Gravwell is an enterprise data fusion platform that enables security teams to investigate, collaborate, and analyze data from any source, on demand, all with unlimited data collection and retention. Ingest everything. Investigate anything.
We proud to announce the immediate availability of Gravwell version 3.2.3. This release is all about performance and bug fixes, but we did manage to slip in a new Kafka ingester.
The full changelog for version 3.2.3 is available on our docs page. The new Kafka ingester is available in the Debian repository and our downloads page. Docs on installing and configuring the new Kafka ingester are also ready. Now lets take a quick look at those fulltext indexer performance improvements. This blog post is a little deeper on the technical side and dives into some internals in the Go language and it's tools. If you don't care, skip to the results section to see what we wrang out.
Profiling, Performance, and Fulltext Indexing
Every once in a while we get at Gravwell will pick a component and spend a bit of time trying to improve performance. It usually ends up becoming a game where developers go back and forth wringing out additional performance as we go. This week was all about the Fulltext indexing system.
Fulltext indexing involves a few stages. First we crack an entry into components that we wish to index, then we remove duplicates and clean the components, then we hand the components over to the indexing engine. We decided the cracking component was ripe for improvement and set out to improve its performance. The first step was to perform some profiling and build out an enhanced test suite so that we had a consistent set of benchmarks to compare against. Gravwell is a Go shop and the Go tool chain has some excellent tools for building out benchmarks and profiling code.
Once we had the benchmarks built we set about to get a nice baseline with the current code and compare it to what we typically see in production. The results were consistent, but I have to admit we were not expecting what the benchmarks and profiling results were telling us. The fulltext cracker was the dominating component. My assumption was that the fulltext cracker would be the least expensive component in the chain, but our testing was showing that it was the most expensive. Even worse, it was allocating, a lot...
You Know What They Say About Assumptions
The fulltext cracker should not be allocating at all, it's just finding bounds in an existing slice of data. However, our profiling showed that the cracker was copying components, which means we were absolutely hammering the memory subsystem. Those allocations not only slowed down the fulltext cracker, they also make the garbage collector work a lot harder. The first task was to identify which specific piece of code was performing the allocations. The Go pprof and test systems make that pretty easy, just slap on a -memprofile flag and run our benchmarks.
The cracker was indeed at fault, but the allocations were not coming from our code -- they were coming from the bufio package in the Go standard library. Specifically in the Scan function. If you are a Go developer, check the source of that function; you will see exactly where we screwed up. We built the fulltext cracking engine using the bufio.Scanner code as a loose wrapper, unfortunately that code has a nasty little copy() in it. The core of the problem is that the bufio.Scanner object holds an io.Reader as a data source because it might be reading from a file, network socket, etc. We made the assumption that passing it a byte buffer would mean there would be no need for any data copying, that was a bad assumption.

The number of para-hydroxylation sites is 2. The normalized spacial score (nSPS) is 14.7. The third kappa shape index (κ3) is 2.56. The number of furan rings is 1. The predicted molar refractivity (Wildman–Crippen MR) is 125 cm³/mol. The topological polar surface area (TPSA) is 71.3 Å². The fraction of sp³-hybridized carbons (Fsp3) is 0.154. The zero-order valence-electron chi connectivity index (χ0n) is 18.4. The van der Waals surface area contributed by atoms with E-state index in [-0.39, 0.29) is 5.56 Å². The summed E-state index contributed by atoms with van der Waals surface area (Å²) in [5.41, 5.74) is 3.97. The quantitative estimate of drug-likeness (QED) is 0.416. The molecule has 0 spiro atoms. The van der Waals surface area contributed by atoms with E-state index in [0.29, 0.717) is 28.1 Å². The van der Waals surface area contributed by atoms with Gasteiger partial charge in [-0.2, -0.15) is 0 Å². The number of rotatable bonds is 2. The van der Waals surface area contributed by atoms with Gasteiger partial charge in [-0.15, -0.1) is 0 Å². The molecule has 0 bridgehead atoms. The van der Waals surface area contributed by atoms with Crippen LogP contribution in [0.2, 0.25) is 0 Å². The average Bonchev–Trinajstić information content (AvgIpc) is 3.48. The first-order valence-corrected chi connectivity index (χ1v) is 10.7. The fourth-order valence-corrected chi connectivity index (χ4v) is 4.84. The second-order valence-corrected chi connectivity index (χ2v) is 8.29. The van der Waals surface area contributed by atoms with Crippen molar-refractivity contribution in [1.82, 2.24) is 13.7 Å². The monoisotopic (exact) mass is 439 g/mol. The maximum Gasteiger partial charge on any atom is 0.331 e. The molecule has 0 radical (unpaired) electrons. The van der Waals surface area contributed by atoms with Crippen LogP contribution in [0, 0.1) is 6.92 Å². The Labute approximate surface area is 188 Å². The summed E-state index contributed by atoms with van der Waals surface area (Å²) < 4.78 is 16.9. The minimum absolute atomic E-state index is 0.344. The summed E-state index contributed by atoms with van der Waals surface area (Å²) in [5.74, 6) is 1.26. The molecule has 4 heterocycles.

So we set out to build a new fulltext processing framework that didn't use the Go standard library and didn't allocate. Long story short, we rewrote it from the ground up using some static allocations and spiffy processing to reduce loops. Allocations were reduced dramatically and we still retained the ability to process UTF-8 text, because you never know when your fulltext processing engine is going to need to deal with a poop emoji (💩).
If you refer back to our benchmark blog post we were getting about 95KE/s or 19MB/s on 10 million Apache access logs when using the index engine. The new system improves that to about 146KE/s or 30MB/s. The bloom engine makes the effects of the new fulltext cracker even more dramatic, going from about 164KE/s to over 330KE/s. We more than doubled ingest performance using the fulltext accelerator. Improving the fulltext cracker is important for ease of use, when you don't know exactly what you are getting (which is what we are here for) fulltext indexing is the logical choice.
The increased ingest rate is great, but the REAL kicker is the dramatically reduced pressure on the memory subsystem. Version 3.2.3 sees a pretty handy reduction in resident memory when performing high volume fulltext ingest. Less memory means less impact on the system and better performance at search time. Faster ingest means that Gravwell indexers can handle and ride out massive deluges of data. Long story short, faster is better and we just got faster.
Gravwell version 3.2.3 got a lot better on a few fronts: we fixed some bugs, sped up the fulltext cracker, released a new ingester, and improved our handling of geo maps. If you are ready to see how a high speed unstructured data analytics platform can reduce your costs and allow security and devops teams to dig deep into your data, hit us up.
Topics: DevOps Analytics, ingester, Events, Logging
Written by Kris Watts
Founder and CTO